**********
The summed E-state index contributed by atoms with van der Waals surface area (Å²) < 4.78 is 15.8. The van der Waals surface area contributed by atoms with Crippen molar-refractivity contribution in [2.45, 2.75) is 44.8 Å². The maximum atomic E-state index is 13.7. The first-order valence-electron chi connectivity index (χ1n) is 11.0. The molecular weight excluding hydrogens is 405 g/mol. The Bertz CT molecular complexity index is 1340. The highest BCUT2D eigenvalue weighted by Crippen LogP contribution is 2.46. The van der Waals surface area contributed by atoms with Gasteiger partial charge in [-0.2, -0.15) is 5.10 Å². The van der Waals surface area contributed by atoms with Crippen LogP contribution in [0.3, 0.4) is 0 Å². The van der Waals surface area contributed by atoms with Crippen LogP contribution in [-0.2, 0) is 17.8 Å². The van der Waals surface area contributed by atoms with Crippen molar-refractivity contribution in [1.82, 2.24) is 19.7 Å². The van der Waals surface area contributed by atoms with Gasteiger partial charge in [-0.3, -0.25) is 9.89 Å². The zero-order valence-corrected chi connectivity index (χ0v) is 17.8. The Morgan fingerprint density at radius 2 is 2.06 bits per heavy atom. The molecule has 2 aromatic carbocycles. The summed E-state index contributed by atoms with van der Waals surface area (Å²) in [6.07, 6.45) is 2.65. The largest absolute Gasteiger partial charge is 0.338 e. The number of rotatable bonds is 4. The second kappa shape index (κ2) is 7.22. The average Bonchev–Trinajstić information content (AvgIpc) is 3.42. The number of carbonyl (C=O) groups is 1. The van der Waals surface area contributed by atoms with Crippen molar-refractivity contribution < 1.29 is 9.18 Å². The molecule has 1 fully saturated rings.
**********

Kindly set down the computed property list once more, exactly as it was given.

The summed E-state index contributed by atoms with van der Waals surface area (Å²) < 4.78 is 15.8. The van der Waals surface area contributed by atoms with Crippen molar-refractivity contribution in [2.45, 2.75) is 44.8 Å². The maximum atomic E-state index is 13.7. The first-order valence-electron chi connectivity index (χ1n) is 11.0. The molecular weight excluding hydrogens is 405 g/mol. The Bertz CT molecular complexity index is 1340. The highest BCUT2D eigenvalue weighted by Crippen LogP contribution is 2.46. The van der Waals surface area contributed by atoms with Gasteiger partial charge in [-0.2, -0.15) is 5.10 Å². The van der Waals surface area contributed by atoms with Crippen LogP contribution in [0.3, 0.4) is 0 Å². The van der Waals surface area contributed by atoms with Crippen LogP contribution in [-0.2, 0) is 17.8 Å². The van der Waals surface area contributed by atoms with Crippen molar-refractivity contribution in [1.82, 2.24) is 19.7 Å². The van der Waals surface area contributed by atoms with Gasteiger partial charge in [-0.3, -0.25) is 9.89 Å². The zero-order valence-corrected chi connectivity index (χ0v) is 17.8. The Morgan fingerprint density at radius 2 is 2.06 bits per heavy atom. The molecule has 2 aromatic carbocycles. The summed E-state index contributed by atoms with van der Waals surface area (Å²) in [6.07, 6.45) is 2.65. The largest absolute Gasteiger partial charge is 0.338 e. The number of rotatable bonds is 4. The second kappa shape index (κ2) is 7.22. The average Bonchev–Trinajstić information content (AvgIpc) is 3.42. The number of carbonyl (C=O) groups is 1. The van der Waals surface area contributed by atoms with Crippen molar-refractivity contribution < 1.29 is 9.18 Å². The molecule has 1 fully saturated rings.